With InDesign CS6, users now have the ability to easily copy, paste, and create links between objects when repurposing content for alternate layouts within a document or in different documents. A significant new feature that’s included is style mapping.

Similar to the custom-mapping feature available when importing files from applications like Word, this new feature allows for the mapping of Character and Paragraph styles within linked text objects. When you map your styles for use in alternate layouts, the process of restyling your text objects will require less manipulation and take less time. Custom Style Mapping can be accessed through the Content Conveyor or by opening the Link Options dialog through the Links panel menu.

The basic mapping strategies are as follows:

  • Style to Style is the most basic mapping of one style to another.
  • Style Group to Style Group can be used if style names are the same in both groups, but the style definitions can be different.
  • Style to Style Group will map a style to a style of the same name within the style group.
  • Style Group to Style changes all styles from a group to a single style.

The example below explains the process for style-to-style mapping. It also makes reference to style groups, which can be used in style mapping as well.

Map Styles

  1. Select the text item to be placed and linked, by selecting the Text tool and placing the cursor within the text, or by selecting the text frame using the Selection tool.
  2. Select Edit>Place and Link. This will open the Content Conveyor.
  3. Open the target document into which the selected text item will be placed and linked. This needs to be the active document during this process.
  4. In the Content Conveyor, select the Map Styles checkbox and then click the Edit Custom Style Mapping icon. This will open the Custom Style Mapping dialog.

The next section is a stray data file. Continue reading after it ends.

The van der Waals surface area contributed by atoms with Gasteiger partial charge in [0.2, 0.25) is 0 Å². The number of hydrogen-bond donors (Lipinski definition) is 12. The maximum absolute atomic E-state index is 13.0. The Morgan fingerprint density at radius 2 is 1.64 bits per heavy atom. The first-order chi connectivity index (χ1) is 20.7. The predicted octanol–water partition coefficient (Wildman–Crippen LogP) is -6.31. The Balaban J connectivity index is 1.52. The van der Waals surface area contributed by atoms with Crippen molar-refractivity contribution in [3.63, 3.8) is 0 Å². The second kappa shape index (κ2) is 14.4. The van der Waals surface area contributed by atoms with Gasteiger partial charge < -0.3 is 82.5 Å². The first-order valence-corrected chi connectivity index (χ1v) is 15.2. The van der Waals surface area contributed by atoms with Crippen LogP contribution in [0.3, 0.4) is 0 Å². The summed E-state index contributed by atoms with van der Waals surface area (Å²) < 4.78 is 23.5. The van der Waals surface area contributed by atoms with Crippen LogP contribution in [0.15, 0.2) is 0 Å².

5. From the Source Document drop-down menu, select the name of the document from which the text is being copied.
  6. Click on the New Style Mapping button. Click on Select Source Style or Style Group on the left side of the dialog to reveal a drop-down menu containing the styles and style groups available in the source document.
  7. Select the style or style group to map from. In this example, the body style in the Layout 1 style group has been selected.
  8. From the Source Document drop-down menu, select the name of the target document into which you will place and link the text. Click on Select Mapped Style or Style Group in the right-hand column in the dialog to reveal a drop-down menu containing the styles and style groups available in the target document.
  9. Select the style or style group to map to.
  10. Continue to click on the New Style Mapping button, and map all necessary styles and style groups.
  11. Click OK.
  12. Making sure that the Map Styles option is checked, place the collected content in the target document.

If your workflow includes repurposing content, try Custom Style Mapping to help you streamline this process!

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Posted by: Monica Murphy

Monica Murphy has worked in the publishing industry for over 30 years supporting publishing operations of various sizes. In her role as Technical Product Manager for Technology for Publishing, she shares her publishing application expertise supporting a broad range of publishing clients in InDesign best practices, cross-platform content workflows, and InDesign Template strategies. Her weekly tip and blog posts have a committed following in the InDesign community, and as a long-time participant in the InDesign pre-release community, she regularly analyzes and provides feedback for upcoming features. Monica manages the authoring and publication of Technology for Publishing’s handbooks on InDesign, InCopy, and other associated titles.